Please tell us a little bit about yourself..
I am originally from Mauritius and have been in the UK for about 6 years now. I joined ARUP in late 2011 as a graduate where I was introduced to the concept of railway telecoms. I have been promoted over the years and am now a senior consultant. I currently lead and manage the production of various deliverables including design reports, technical notes, surveys, strategy documents, drawings and schematics on different ICT and railway telecommunication systems. I am involved on a wide range of multi-disciplinary projects across various sectors including railways, sports, commercial, healthcare and government. My work includes research, design and advice on various telecom technologies and systems. I love it!
How did you get into rail and engineering?
My parents have always been very encouraging in science subjects, essentially because I was good at them. Physics, biology and chemistry, were always my favourite subjects at school. This is how I got into engineering. My teachers were also very supportive and I received career guidance based on my skills. Engineering was what I wanted to do and be in telecommunications. I did my first degree in Electrical and Electronic Engineering, then a Masters in Mobile, Wireless and Broadband Communications before joining ARUP as a graduate consultant. Railway Telecommunications was a fairly new topic then and I wanted to know more so I joined IRSE which led to my interest in the railways. Rail was unknown to me when I was growing up. There is no rail industry in Mauritius. I discovered the sector whilst at ARUP. I was fascinated by this unique field which requires a very specific skills set. I believe that it is an interesting time to be involved in the rail industry with so many changes occurring specifically in the sphere of digital railway.
What do you love about your job?
I like the engineering field as a whole. I love working as a consultant. It challenges me to remain constantly up-to-date with new technologies. I am always learning. It is hugely interesting and rewarding.
What would you say is your biggest success to date?
Being nominated as one of the 20 Rising Stars of rail! It is rewarding to be recognized as an expert in one’s field. The team I work with has been very supportive and ARUP is very excited about my winning.
Where do you see your career in the next 5 to 10 years?
I want to continue to learn. My focus at the moment is on wireless communications. I want to strengthen my knowledge and expertise in this field. There are many projects out there where improvements are needed, such as the provision of mobile services on trains. I want to be part of the team that makes it happen.
What do you think the rail industry should do to get more girls into rail?
The rail industry needs to promote itself better with the younger generation. Young girls need to be made aware of the wide range of careers the industry has to offer and this should start from an early age. Rail should also encourage apprenticeship, offer summer placements in rail companies and advertise site visits to trigger the interest of young girls and encourage them to learn more about the sector. Secondments are also very important. As part of the ARUP graduate scheme, I was seconded in HS2 as the assistant Control, Command and Signalling (CCS) System Engineer. I was exposed to the bigger rail picture, that of a modern railway. The secondment contributed towards making me realize the breadth of opportunities and learning potential that a modern digital railway will offer. Mentoring is also key. ARUP has an internal mentoring program which is very successful. On my first day as a graduate, I was assigned a mentor for guidance and career development. One of my career goals is to qualify as a chartered engineer and Arup has offered me a great platform to develop my skills set. Hopefully, I will be qualified by the end of this year. ARUP also offers training courses, take part in career fairs and organizes engineering awareness week workshops. I am involved in all these initiatives. During career fairs, I have talked to ARUP students about engineering, what my personal experience has been as a woman engineer and what the career prospects are. I have also prepared and presented at various workshops. I have been the ‘buddy’ to summer students and some have now come back as graduates!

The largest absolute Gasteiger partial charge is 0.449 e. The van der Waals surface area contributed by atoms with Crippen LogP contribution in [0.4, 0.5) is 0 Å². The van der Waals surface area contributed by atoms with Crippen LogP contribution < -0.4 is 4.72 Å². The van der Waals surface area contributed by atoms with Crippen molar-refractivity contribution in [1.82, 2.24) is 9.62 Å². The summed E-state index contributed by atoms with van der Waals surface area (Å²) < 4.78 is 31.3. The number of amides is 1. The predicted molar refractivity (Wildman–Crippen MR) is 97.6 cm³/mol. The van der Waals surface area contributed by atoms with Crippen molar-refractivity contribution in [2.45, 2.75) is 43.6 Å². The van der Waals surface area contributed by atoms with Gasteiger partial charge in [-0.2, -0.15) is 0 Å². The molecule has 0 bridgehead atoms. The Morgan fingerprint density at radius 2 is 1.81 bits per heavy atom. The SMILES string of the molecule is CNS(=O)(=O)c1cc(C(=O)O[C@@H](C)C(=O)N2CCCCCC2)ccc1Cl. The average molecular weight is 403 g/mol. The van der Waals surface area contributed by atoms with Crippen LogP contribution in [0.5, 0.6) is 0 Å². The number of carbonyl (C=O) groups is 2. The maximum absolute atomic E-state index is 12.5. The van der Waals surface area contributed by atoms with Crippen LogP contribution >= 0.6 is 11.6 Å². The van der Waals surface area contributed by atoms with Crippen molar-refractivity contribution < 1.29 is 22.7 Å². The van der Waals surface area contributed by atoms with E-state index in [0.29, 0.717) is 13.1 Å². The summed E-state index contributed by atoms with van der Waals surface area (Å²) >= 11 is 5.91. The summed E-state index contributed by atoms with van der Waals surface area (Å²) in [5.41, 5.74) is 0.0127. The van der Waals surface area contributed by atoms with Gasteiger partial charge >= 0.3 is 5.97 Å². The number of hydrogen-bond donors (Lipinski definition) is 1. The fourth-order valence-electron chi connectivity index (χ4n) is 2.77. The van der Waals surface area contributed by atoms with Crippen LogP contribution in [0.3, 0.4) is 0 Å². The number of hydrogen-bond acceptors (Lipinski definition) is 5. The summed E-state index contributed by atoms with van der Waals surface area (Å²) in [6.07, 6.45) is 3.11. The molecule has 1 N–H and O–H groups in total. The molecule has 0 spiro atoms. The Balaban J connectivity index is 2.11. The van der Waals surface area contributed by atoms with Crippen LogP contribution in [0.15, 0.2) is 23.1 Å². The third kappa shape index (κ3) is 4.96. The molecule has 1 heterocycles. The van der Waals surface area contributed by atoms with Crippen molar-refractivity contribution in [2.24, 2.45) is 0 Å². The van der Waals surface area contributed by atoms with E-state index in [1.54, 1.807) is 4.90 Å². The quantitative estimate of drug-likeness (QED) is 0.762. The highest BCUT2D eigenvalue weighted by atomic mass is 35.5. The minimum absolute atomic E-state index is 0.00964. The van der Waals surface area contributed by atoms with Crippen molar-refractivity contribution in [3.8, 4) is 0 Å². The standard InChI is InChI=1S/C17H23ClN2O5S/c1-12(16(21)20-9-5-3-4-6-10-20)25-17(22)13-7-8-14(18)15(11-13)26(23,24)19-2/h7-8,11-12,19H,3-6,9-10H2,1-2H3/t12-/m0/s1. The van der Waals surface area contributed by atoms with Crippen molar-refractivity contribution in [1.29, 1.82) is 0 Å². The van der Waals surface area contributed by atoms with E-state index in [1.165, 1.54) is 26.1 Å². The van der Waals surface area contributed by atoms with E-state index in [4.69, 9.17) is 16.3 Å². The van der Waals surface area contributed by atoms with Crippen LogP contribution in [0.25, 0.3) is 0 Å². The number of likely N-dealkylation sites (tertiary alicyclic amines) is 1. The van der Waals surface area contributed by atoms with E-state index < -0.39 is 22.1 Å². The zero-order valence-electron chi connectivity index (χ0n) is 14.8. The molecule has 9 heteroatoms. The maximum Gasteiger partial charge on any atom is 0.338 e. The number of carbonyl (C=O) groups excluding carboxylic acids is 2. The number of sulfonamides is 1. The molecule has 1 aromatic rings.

What advice would you give to a young graduate who just entered the industry?
Young women should be encouraged to join networks and professional bodies such as the IET and IRSE. Networking enables you to meet fellow professionals and learn more about industry.
Do you have a role model?
My role models are more experienced people in ARUP, my mentor for instance. She really impresses me. She is a high achiever, dedicated to others and also balancing her day job with her family life. She is an inspiration to me.
What do you do to relax when you are not working?
My hobbies are travelling but even when I travel, I tend to visit project sites if possible – I can’t help it! When I went back to Mauritius to visit my family recently, I went to visit the ‘Mauritius Commercial Bank’ which is one of Arup’s award-winning project. What can I say? I am passionate about technology and engineering!
Interviewed August 2017